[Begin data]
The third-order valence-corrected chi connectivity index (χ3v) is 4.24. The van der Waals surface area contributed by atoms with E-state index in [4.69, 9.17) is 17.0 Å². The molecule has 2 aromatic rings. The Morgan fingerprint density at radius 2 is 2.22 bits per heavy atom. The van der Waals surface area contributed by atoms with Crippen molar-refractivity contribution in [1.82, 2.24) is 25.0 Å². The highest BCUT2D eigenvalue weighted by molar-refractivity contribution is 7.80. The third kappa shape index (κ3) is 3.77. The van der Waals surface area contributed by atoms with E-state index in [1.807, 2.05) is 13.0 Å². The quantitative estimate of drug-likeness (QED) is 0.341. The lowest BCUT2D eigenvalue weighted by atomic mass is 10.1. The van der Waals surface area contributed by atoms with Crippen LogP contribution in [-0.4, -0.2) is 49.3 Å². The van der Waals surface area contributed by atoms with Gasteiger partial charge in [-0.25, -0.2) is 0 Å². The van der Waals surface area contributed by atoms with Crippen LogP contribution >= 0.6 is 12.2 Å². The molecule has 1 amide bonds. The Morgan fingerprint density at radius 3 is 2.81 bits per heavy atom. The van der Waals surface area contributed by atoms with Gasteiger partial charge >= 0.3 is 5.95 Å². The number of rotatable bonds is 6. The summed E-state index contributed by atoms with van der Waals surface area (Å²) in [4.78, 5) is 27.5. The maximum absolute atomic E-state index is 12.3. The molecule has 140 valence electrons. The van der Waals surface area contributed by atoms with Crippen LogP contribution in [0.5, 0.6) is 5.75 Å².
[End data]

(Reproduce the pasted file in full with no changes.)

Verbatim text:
The third-order valence-corrected chi connectivity index (χ3v) is 4.24. The van der Waals surface area contributed by atoms with E-state index in [4.69, 9.17) is 17.0 Å². The molecule has 2 aromatic rings. The Morgan fingerprint density at radius 2 is 2.22 bits per heavy atom. The van der Waals surface area contributed by atoms with Crippen molar-refractivity contribution in [1.82, 2.24) is 25.0 Å². The highest BCUT2D eigenvalue weighted by molar-refractivity contribution is 7.80. The third kappa shape index (κ3) is 3.77. The van der Waals surface area contributed by atoms with E-state index in [1.807, 2.05) is 13.0 Å². The quantitative estimate of drug-likeness (QED) is 0.341. The lowest BCUT2D eigenvalue weighted by atomic mass is 10.1. The van der Waals surface area contributed by atoms with Crippen LogP contribution in [-0.4, -0.2) is 49.3 Å². The van der Waals surface area contributed by atoms with Gasteiger partial charge in [-0.25, -0.2) is 0 Å². The van der Waals surface area contributed by atoms with Crippen LogP contribution >= 0.6 is 12.2 Å². The molecule has 1 amide bonds. The Morgan fingerprint density at radius 3 is 2.81 bits per heavy atom. The van der Waals surface area contributed by atoms with Gasteiger partial charge >= 0.3 is 5.95 Å². The number of rotatable bonds is 6. The summed E-state index contributed by atoms with van der Waals surface area (Å²) in [4.78, 5) is 27.5. The maximum absolute atomic E-state index is 12.3. The molecule has 140 valence electrons. The van der Waals surface area contributed by atoms with Crippen LogP contribution in [0.5, 0.6) is 5.75 Å².